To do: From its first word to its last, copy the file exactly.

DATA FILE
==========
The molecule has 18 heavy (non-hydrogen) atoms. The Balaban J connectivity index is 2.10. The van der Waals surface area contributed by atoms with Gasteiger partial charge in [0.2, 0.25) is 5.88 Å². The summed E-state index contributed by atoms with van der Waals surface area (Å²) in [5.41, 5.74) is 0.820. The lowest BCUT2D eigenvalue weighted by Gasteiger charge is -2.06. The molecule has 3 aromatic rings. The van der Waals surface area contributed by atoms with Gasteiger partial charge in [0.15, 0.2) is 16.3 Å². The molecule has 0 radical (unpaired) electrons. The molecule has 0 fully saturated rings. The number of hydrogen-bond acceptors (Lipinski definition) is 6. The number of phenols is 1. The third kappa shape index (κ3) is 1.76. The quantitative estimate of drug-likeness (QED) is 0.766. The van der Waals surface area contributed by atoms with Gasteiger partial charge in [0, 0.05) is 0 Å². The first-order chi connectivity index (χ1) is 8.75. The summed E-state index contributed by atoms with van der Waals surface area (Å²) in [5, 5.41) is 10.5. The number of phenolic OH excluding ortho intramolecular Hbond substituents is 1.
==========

The molecule has 18 heavy (non-hydrogen) atoms. The Balaban J connectivity index is 2.10. The van der Waals surface area contributed by atoms with Gasteiger partial charge in [0.2, 0.25) is 5.88 Å². The summed E-state index contributed by atoms with van der Waals surface area (Å²) in [5.41, 5.74) is 0.820. The lowest BCUT2D eigenvalue weighted by Gasteiger charge is -2.06. The molecule has 3 aromatic rings. The van der Waals surface area contributed by atoms with Gasteiger partial charge in [0.15, 0.2) is 16.3 Å². The molecule has 0 radical (unpaired) electrons. The molecule has 0 fully saturated rings. The number of hydrogen-bond acceptors (Lipinski definition) is 6. The number of phenols is 1. The third kappa shape index (κ3) is 1.76. The quantitative estimate of drug-likeness (QED) is 0.766. The van der Waals surface area contributed by atoms with Gasteiger partial charge in [0, 0.05) is 0 Å². The first-order chi connectivity index (χ1) is 8.75. The summed E-state index contributed by atoms with van der Waals surface area (Å²) in [5, 5.41) is 10.5. The number of phenolic OH excluding ortho intramolecular Hbond substituents is 1.